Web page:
Thursday, July 28, 2016

Drawing | Joan the dog on Barna Pier

Between visitors, housework, the garden and dogsitting it has been too busy (in a good way) to make time for art, or so I thought. But then I snatched 15 minutes yesterday evening to draw a scene we witnessed a few weeks ago on Barna Pier - a man and his dog looking at the water. We spoke to the man briefly and learned that the dog's name was Joan. She must be the first canine Joan I have met.

Saturday, July 9, 2016

In mounts and frames


Even though I have most of my illustrations stored quite safely in portfolios, I am always relieved when I mount one of them and slip it into a protective plastic bag or wrap it in florist foil (after panicking about damaging the mount). It is so satisfying to see them well-presented and smoothed out. Generally I am not that precious about my work (twice now I have lost piles of drawings and paintings to leaks/burst pipes, and  the second time I just shrugged it off), but the neat freak in me loves to see everything ordered and safe.

Some of the illustrations for Amie's book are off to new homes, which prompted me to get organised and sort out mounts. I seem to be in mounting and framing and hanging mood - we have been rounding up all the artwork we want to hang and creating clusters and 'gallery walls' (a big chunk of one wall in the corridor) displaying work by friends as well as our own. 

John is obsessed with maps (who doesn't love a good map?), so we are hoping to get a few framed, for example a print of the 1651 pictorial map of Galway he was given and Tim Robinson's beautiful Burren and Arann maps (my aunt bought the Burren map for me, and I always thought it was a pity to just have it folded up in drawer).

It may seem laughable how excited I get about little things like mounting artwork (see also tidying the shed and sorting out a kitchen drawer), but as India Knight said in her column last week (about losing yourself in a hobby in times of crisis), "It is so important to remember the comfort of ordinary things" for "whenever we feel discombobulated by life."

Saturday, July 2, 2016

A tale of two homes

There is still a lot of summer to come, but I can already feel its end. It is over a year since we first came to view this house, which is hard to believe.

Our lovely neighbours dropped in with a box full of gooseberries, rhubarb, herbs, spinach and rocket from their garden, all beautifully picked and put together. The care and time spent growing these things is immediately apparent when they come like this and not wrapped in too much packaging from a supermarket shelf. We have become quite good at not letting anything go to waste - this has been a week of turning leftovers into all kinds of new dishes. Some of our apples and pears had gone so soft that touching them made the skin come off, so I simmered them in a bit of water, and we ate the result with yogurt and cinnamon - an autumn taste, which might explain my dislocated feeling of nearing the end of summer.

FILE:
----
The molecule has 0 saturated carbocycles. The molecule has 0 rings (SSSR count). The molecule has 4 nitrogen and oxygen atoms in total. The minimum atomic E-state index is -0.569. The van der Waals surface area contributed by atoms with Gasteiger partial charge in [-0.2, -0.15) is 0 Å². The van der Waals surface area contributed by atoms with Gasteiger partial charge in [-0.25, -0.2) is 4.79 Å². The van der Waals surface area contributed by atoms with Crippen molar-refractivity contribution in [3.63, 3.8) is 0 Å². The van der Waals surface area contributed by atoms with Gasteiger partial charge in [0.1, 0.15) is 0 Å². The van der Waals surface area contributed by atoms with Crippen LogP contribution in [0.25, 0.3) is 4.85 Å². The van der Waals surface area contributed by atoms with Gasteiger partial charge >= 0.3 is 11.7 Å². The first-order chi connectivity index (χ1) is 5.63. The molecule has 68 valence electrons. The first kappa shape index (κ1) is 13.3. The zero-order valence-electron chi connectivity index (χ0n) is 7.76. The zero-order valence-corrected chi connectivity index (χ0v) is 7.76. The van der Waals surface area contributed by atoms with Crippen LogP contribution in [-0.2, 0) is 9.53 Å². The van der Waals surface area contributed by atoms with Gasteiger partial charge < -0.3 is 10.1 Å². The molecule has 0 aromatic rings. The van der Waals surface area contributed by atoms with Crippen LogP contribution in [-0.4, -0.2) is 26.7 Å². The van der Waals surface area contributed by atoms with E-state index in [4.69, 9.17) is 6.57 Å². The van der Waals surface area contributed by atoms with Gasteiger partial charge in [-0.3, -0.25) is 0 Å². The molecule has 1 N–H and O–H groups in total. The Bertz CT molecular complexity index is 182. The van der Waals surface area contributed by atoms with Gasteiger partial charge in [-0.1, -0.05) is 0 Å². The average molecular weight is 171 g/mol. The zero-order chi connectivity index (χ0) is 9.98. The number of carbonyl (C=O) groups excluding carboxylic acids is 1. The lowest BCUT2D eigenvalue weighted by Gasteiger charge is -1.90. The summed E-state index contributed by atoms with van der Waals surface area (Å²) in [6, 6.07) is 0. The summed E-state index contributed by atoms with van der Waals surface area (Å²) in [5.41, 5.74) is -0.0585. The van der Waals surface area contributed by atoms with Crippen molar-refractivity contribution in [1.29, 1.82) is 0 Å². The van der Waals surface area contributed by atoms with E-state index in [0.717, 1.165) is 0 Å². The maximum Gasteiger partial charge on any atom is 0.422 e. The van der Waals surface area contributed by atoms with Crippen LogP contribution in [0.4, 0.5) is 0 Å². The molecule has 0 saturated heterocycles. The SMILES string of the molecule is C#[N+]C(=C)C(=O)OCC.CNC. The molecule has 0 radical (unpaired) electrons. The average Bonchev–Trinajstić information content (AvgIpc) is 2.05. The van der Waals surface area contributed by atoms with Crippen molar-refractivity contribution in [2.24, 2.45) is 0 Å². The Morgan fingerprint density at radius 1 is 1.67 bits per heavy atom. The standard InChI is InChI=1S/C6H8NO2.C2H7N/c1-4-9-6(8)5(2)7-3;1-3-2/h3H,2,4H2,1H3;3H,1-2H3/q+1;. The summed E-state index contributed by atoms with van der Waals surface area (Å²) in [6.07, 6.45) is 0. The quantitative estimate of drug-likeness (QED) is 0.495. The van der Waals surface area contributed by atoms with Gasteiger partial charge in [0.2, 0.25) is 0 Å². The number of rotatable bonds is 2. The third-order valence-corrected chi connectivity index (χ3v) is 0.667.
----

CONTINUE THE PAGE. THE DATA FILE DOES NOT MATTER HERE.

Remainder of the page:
Our builder kindly sourced legs for the bath and threw them in for free (the legs that had arrived with the re-enamelled bath didn't fit), so we finally have a bath that doesn't wobble, and I had my first bath in it, with lavender and a cup of tea. And then of course we always have the sea. I went for a walk at the coral beach in Carraroe this week. The water was clear, but the beach was covered in jellyfish and I hadn't brought my swimming gear.

We had the first of our housewarming parties last week (hence the leftovers), with the neighbours, and now, with the building work finished, I feel more settled. But it can be bittersweet, because I miss my family in Germany more than ever. I feel at home here, but at the same time, because this is the closest to a 'permanent' home I have had here in Ireland, it brings into focus that I am separated from my orginal home.

I feel it every time a German tourist or language student comes up to us after the storytelling night to buy a book. Most of the time I am not that conscious of being a foreigner, but when I hear their accent and they spell out the name of the person they want the book dedicated to, I feel a twinge of homesickness.

As so often happens when something is at the forefront of our mind, it pops up everywhere (or we are more attuned to it). Several articles and reviews I have read in the last few weeks were about the concept of home (this book looks interesting, if controversial).

Emma Cullinan wrote a column in last week's Irish Times about moving house and starting over after over two decades of sharing a family home, and about the objects, including a lot of books, she brought to the new place: "[I]t's been a revelation as to how at one you feel with yourself when everything around you has meaning, and, as the Danes would have it, hygge (a sort of huggy cosiness)". I thought of that when we filled our new bookcase with the books that had lingered in boxes for the last ten months. On the other end of the spectrum, I also did a purge, burning diaries and getting rid of paperwork, but not before reliving the first decade of this century, with a mixture of nostalgia and relief that I am now in my "mellow thirties", as John would say. 

Then there was an interview with Jungian psychoanalyst John Hill a few weeks ago, also in the Irish Times, about his book At Home in the World: Sounds and Symmetries of Belonging.
An Irishman living in Switzerland, he talks about noticing images of the land he has left (the sea, the hawthorn bushes, the hills) coming up in the unconscious when he is away, which is when he feels home as a sense of belonging.

The gooseberries remind me of the summers of my childhood and were an immediate trigger. It must be the first time that I have had them here in Ireland (apart from jam). As Hill - who misses apple tart - says, our sense of home can have "a very sensuous basis".